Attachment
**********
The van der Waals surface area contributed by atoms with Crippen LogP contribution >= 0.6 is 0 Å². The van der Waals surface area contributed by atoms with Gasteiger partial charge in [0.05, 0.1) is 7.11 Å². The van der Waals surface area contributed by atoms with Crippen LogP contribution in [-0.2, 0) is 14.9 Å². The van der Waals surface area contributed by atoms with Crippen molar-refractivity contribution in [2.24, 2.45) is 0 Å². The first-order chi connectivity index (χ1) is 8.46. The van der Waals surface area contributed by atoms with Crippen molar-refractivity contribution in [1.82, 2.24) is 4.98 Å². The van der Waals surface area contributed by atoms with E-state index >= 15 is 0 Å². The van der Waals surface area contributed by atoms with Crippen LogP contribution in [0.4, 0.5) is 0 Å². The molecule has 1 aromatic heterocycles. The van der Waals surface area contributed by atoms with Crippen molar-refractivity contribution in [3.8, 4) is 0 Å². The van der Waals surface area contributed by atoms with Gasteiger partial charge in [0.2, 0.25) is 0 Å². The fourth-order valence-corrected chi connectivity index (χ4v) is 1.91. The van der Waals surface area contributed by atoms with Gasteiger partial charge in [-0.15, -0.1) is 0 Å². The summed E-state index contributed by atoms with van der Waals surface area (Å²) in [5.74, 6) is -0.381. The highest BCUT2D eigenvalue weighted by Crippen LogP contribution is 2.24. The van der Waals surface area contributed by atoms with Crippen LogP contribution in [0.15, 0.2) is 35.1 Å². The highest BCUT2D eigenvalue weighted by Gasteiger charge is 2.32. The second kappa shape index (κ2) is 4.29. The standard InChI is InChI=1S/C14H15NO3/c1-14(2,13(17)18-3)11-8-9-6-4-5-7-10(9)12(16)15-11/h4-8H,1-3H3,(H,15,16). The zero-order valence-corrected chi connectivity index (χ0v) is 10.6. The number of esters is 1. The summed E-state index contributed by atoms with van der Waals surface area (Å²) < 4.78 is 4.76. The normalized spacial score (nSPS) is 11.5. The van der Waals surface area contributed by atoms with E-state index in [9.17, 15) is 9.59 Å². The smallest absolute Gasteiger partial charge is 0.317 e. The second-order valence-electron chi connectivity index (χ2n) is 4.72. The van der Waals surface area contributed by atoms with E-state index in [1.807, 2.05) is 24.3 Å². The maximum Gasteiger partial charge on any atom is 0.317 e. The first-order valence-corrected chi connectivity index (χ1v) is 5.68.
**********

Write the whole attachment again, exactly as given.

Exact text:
The van der Waals surface area contributed by atoms with Crippen LogP contribution >= 0.6 is 0 Å². The van der Waals surface area contributed by atoms with Gasteiger partial charge in [0.05, 0.1) is 7.11 Å². The van der Waals surface area contributed by atoms with Crippen LogP contribution in [-0.2, 0) is 14.9 Å². The van der Waals surface area contributed by atoms with Crippen molar-refractivity contribution in [2.24, 2.45) is 0 Å². The first-order chi connectivity index (χ1) is 8.46. The van der Waals surface area contributed by atoms with Crippen molar-refractivity contribution in [1.82, 2.24) is 4.98 Å². The van der Waals surface area contributed by atoms with E-state index >= 15 is 0 Å². The van der Waals surface area contributed by atoms with Crippen LogP contribution in [0.4, 0.5) is 0 Å². The molecule has 1 aromatic heterocycles. The van der Waals surface area contributed by atoms with Crippen molar-refractivity contribution in [3.8, 4) is 0 Å². The van der Waals surface area contributed by atoms with Gasteiger partial charge in [0.2, 0.25) is 0 Å². The fourth-order valence-corrected chi connectivity index (χ4v) is 1.91. The van der Waals surface area contributed by atoms with Gasteiger partial charge in [-0.15, -0.1) is 0 Å². The summed E-state index contributed by atoms with van der Waals surface area (Å²) in [5.74, 6) is -0.381. The highest BCUT2D eigenvalue weighted by Crippen LogP contribution is 2.24. The van der Waals surface area contributed by atoms with Crippen LogP contribution in [0.15, 0.2) is 35.1 Å². The highest BCUT2D eigenvalue weighted by Gasteiger charge is 2.32. The second kappa shape index (κ2) is 4.29. The standard InChI is InChI=1S/C14H15NO3/c1-14(2,13(17)18-3)11-8-9-6-4-5-7-10(9)12(16)15-11/h4-8H,1-3H3,(H,15,16). The zero-order valence-corrected chi connectivity index (χ0v) is 10.6. The number of esters is 1. The summed E-state index contributed by atoms with van der Waals surface area (Å²) < 4.78 is 4.76. The normalized spacial score (nSPS) is 11.5. The van der Waals surface area contributed by atoms with E-state index in [9.17, 15) is 9.59 Å². The smallest absolute Gasteiger partial charge is 0.317 e. The second-order valence-electron chi connectivity index (χ2n) is 4.72. The van der Waals surface area contributed by atoms with E-state index in [1.807, 2.05) is 24.3 Å². The maximum Gasteiger partial charge on any atom is 0.317 e. The first-order valence-corrected chi connectivity index (χ1v) is 5.68.